Continuing now with a description of FIG. 2, the output of the receiver 46 is connected to the data input of a phase decoder 52 for supplying phase-encoded digital data (PDINPUT) received from the medium 14 to the phase decoder 52. The phase decoder 52 also receives a clock signal (8XCLK) from a clock circuit 54. The clock signal 8XCLK preferably has a frequency eight times that of the basic bit rate of the phase-encoded data as defined by a 1XCLK clock signal generated by the clock circuit 54. A third clock signal 2XCLK is also generated by the clock circuit 54. Both clock signals 1XCLK and 2XCLK are supplied to the transmitter portion of the interface circuit 28 for reasons to be described below. In the preferred embodiment, the basic bit rate or frequency of the 1XCLK signal is 2.94 Megahertz (340 ns period), the frequency of the 2XCLK signal is 5.88 Megahertz (170 ns period), and the frequency of the 8XCLK signal is 23.53 Megahertz (42.5 ns period).
The primary purpose of the phase decoder 52 is to identify the character of the received data, i.e., to decode the data. The manner in which it does this will be described below. At this time, however, it should be noted that the phase decoder 52 generates a PDCARRIER signal whenever the communicating medium 14 is in use by the subject transceiver 16 or by the transceiver of another workstation communicating on the medium 14. The phase decoder 52 also generates a 2-bit PDEVENT signal which is the vehicle for identifying the character of the incoming data. In the preferred embodiment, the PDEVENT signal signifies the following characterizations of the incoming data:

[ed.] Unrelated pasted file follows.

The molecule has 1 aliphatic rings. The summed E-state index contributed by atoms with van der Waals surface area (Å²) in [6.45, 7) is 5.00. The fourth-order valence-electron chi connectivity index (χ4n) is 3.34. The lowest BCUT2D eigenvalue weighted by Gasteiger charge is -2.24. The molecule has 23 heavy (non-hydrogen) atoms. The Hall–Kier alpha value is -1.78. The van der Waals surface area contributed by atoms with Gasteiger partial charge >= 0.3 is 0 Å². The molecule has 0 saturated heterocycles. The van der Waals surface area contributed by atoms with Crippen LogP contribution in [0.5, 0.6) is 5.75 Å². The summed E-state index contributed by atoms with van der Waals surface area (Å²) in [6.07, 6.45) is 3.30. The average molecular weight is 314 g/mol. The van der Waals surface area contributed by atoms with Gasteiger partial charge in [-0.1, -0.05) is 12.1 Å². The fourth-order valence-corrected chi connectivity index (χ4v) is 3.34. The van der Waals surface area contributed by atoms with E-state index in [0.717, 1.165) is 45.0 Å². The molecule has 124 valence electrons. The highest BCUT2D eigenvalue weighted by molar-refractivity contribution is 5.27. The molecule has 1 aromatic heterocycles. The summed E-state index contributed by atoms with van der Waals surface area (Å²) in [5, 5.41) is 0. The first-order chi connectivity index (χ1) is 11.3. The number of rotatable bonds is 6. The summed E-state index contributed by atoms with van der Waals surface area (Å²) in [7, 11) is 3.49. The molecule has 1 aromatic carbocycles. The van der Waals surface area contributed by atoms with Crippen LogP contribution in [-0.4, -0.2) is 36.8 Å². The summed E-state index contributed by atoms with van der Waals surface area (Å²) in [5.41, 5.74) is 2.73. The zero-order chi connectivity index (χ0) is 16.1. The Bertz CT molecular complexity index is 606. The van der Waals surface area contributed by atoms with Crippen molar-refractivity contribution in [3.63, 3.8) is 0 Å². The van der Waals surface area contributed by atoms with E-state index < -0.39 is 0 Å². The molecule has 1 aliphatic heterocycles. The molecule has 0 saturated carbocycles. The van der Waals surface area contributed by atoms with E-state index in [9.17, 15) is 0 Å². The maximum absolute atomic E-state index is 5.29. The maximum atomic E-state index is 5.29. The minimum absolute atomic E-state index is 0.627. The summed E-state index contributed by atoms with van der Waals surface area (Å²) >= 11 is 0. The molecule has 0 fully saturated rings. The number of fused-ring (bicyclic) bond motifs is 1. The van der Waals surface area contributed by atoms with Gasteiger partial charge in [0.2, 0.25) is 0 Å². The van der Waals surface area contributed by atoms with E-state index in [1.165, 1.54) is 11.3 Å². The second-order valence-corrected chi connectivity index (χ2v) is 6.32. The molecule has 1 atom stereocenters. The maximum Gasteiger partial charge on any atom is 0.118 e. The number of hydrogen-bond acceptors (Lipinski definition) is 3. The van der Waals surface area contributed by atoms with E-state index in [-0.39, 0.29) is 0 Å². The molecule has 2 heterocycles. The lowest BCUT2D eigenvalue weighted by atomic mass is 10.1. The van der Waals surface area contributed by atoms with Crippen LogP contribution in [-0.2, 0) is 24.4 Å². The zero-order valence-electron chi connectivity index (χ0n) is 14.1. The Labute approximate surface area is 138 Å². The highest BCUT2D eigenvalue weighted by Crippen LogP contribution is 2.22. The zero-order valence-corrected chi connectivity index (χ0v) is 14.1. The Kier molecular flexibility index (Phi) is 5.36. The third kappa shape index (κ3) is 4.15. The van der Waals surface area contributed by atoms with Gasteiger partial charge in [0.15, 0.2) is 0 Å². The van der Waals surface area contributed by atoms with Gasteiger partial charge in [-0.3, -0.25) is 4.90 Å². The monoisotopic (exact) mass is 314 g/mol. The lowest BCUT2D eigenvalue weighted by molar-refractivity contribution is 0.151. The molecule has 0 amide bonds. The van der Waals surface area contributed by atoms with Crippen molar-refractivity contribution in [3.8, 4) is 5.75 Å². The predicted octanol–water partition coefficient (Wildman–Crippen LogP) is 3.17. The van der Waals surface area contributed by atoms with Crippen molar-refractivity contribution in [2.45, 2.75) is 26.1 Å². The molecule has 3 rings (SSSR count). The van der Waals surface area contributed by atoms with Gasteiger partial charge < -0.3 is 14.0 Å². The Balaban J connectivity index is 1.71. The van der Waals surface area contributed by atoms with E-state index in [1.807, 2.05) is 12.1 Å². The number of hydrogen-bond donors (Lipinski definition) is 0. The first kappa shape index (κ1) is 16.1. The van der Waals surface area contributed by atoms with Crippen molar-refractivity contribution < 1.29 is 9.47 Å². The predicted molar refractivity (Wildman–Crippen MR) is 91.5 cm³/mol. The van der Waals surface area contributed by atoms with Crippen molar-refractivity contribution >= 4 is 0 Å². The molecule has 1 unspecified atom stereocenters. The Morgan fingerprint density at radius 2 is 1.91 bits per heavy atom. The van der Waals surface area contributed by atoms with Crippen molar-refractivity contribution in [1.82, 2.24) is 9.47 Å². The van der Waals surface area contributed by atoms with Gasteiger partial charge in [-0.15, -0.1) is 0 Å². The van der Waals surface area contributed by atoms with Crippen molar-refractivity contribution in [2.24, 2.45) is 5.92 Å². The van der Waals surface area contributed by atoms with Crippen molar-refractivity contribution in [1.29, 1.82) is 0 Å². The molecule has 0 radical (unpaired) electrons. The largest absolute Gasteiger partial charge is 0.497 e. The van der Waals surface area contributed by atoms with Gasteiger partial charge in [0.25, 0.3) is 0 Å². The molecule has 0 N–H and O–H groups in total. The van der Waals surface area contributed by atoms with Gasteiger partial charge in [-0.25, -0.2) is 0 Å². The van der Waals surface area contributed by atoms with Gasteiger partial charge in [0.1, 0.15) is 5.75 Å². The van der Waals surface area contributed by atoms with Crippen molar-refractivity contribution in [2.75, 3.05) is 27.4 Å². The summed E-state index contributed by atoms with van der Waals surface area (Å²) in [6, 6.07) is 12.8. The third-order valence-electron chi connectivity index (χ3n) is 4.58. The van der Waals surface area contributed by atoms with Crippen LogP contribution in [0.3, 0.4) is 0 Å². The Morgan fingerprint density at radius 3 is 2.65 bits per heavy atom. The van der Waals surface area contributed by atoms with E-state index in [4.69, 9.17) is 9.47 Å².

______________________________________PDEVENT Meaning______________________________________00 No Event01 Collision10 Data Zero (0)11 Data One (1)______________________________________
The PDCARRIER and PDEVENT signals are supplied from the phase decoder 52 to respective inputs of a receiver control circuit 55. The receiver control circuit 55 also receives as inputs the 8XCLK signal from the clock circuit 54 and an SRFULL, signal from a shift register 58. The SRFULL signal will be true whenever the next bit shifted into shift register 58 will make it full. Whenever the PDEVENT signal indicates a collision, i.e., "01," the receiver control circuit 55 generates a true COLLISION signal which is applied to an input of a transmitter control circuit 57 for a purpose to be described below. Further, whenever the PDEVENT signal indicates a data zero or data one, i.e., "10" or "11," an RXDATA signal is respectively made low or high, such signal being applied to the data input of the shift register 58. The receiver control circuit 55 also generates a 2-bit RXSRCTRL signal to control the operation of the shift register 58, as will also be described below.